September 1, 2009

A Revealing Preseason Penalty

Not being a huge follower of the Minnesota Vikings, I had to wait to see this on the sports blogs today. Check out this play from a preseason game between Minneosta and Texas:

Now, that's an illegal block that Favre threw, no question. Fifteen-yard penalty. Favre also injured the other player, Houston safety Eugene Wilson, by going at the guy's knees that way -- which is why this is an illegal block, of course. Now, seeing as this rule hasn't been changed since 1956 and Favre has been playing NFL football since the creation of the internal combustion engine, I don't think he really has an excuse for doing that.

Brett didn't even look back to see if Wilson was okay. A scuzzy maneuver by a guy who's been around long enough to know the kind of injury that sort of hit can cause, but who has publicly lit every last shred of class he once had on fire by now, so are we really surprised by this? It's sad to see, but the former Sir Lancelot of Football has turned to the dark side as surely as Spider-Man In The Black Suit.

But here's my big question. Seriously, whether the hit was legal or illegal, explain this scenario to me, Minnesota fans:

You manage to pick up Brett-Freaking-Favre two weeks into training camp. A future Hall of Fame quarterback, fabled in legend and lore and the quite serious nominee of many people for "Best Quarterback Ever" is yours -- and apparently he's somehow become spiritually-motivated to help you best your biggest division rival. This is a phenomenal stroke of luck for you; singlehandedly, your anticipated fate as an also-ran fated to begin your season with a controversy brewing between two "C" or at best "C+" quarterbacks suddenly turns in to a season in which you legitimately will contemplate not only the division championship but are mentioned as a serious candidate for the NFC championship and a trip to the Super Bowl.

Thanks to the stars and planets coming into alignment in just the right way, and your willingness to spend $12 million dollars for a single season of his services,* you get to add #4 to your roster.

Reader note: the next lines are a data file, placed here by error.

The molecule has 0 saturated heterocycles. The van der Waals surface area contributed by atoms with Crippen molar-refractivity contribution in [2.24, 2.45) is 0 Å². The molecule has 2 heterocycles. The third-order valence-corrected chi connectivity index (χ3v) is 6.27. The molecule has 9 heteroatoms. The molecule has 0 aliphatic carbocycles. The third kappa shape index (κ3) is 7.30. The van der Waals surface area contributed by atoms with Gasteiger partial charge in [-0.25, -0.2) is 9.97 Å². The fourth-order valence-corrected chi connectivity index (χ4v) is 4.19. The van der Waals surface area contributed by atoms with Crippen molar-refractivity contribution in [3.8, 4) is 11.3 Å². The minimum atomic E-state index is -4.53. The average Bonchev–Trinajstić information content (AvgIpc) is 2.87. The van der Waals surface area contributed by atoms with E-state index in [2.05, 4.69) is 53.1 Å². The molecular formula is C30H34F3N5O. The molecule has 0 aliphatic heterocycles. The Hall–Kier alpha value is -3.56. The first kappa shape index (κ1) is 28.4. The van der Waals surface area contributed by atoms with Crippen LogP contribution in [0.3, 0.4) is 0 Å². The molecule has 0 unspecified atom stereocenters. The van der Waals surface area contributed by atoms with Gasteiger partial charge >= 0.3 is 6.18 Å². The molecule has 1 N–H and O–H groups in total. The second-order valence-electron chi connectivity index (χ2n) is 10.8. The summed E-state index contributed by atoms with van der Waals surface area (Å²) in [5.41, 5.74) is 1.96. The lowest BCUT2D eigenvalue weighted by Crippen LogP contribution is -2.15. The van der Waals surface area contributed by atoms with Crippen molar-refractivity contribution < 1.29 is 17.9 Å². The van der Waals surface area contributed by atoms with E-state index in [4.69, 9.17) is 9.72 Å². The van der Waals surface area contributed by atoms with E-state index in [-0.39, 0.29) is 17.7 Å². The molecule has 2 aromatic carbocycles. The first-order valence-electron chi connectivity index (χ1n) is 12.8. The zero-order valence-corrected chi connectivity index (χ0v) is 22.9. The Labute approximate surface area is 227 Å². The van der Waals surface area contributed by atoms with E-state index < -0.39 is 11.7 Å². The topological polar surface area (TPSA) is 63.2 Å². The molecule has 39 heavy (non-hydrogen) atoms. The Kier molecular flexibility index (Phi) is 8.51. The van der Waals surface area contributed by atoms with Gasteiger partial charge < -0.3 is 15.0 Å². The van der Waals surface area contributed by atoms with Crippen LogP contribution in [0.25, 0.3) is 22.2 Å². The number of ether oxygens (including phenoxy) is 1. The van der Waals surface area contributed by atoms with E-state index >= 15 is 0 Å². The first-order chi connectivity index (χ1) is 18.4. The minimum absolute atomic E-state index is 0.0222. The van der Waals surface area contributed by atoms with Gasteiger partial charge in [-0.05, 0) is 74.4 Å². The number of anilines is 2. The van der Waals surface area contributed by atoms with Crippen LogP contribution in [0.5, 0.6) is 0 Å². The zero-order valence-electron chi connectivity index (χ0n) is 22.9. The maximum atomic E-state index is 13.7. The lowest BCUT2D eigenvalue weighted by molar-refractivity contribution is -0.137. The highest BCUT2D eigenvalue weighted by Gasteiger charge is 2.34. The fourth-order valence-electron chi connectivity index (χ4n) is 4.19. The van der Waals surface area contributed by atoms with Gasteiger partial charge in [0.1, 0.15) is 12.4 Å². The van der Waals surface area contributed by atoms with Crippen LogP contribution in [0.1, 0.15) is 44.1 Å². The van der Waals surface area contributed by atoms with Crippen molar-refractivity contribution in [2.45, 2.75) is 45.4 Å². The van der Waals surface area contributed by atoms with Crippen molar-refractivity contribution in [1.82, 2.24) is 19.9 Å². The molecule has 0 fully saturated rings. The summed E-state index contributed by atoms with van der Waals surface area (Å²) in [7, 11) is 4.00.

That's the setup. Here's the question. In the third quarter of a doesn't-count-for-anything preseason game, you're going to line up the most uniquely skilled player in the league, the game-and-entire-season-changer for your team, as a FLANKER? So he can throw an illegal block and cost your team fifteen yards?

See, that was Percy Harvin, a promising rookie wideout from Florida, taking the snap and handing it off to a rookie running back whose name I don't even I don't know. Now, you might do a snap or two to an emergency QB or you might run a gadget play; the pre-season is a good opportunity to do that sort of thing because if you blow it, hey, the game doesn't count for anything. It's cool that you wanted to put Harvin in that situation and see what might happen. Psych out the other team, at least.

But, dude -- Favre was playing weak-side flanker from the start. And it didn't turn out to be a gadget play at all, not even a flea-flicker. It was an utterly conventional end-around run intended to get three or four rushing yards on the right. The only thing odd about it was where various personnel lined up.

Why, why, why -- in the names of Lambeau, Lombardi, Halas, Landry, and Walsh -- would anyone use as delicate and expensive an asset as a Hall-of-Fame caliber starting quarterback by lining him up as a weak-side flanker in a deadly dull third-quarter rushing play during a preaseason game?

Favre could just as easily have been hurt as the guy he illegally clipped (whose injury is bad enough that the MRI results are still inconclusive a day later). And in fact, Favre's rib is actually at least bruised, and which easily could have been broken while he was pulling this stunt had he caught Wilson at a different point in his stride. Now, Favre is a tough guy, to be sure, and he'll play through even the pain of a broken rib if need be. But how much good does Brett Favre do you if he's on the damned DL, Vikings Fans? What does it profit you to put him there in the preseason?

To make a cooking analogy -- if you are blessed with fresh white truffles, you don't use them on a peanut buter and jelly sandwich.

Minnesota doesn't deserve Brett Favre if they're going to use him like that.

* ...and $13 million more next season if you want him and $6 million if you don't; good use of that salary cap space!

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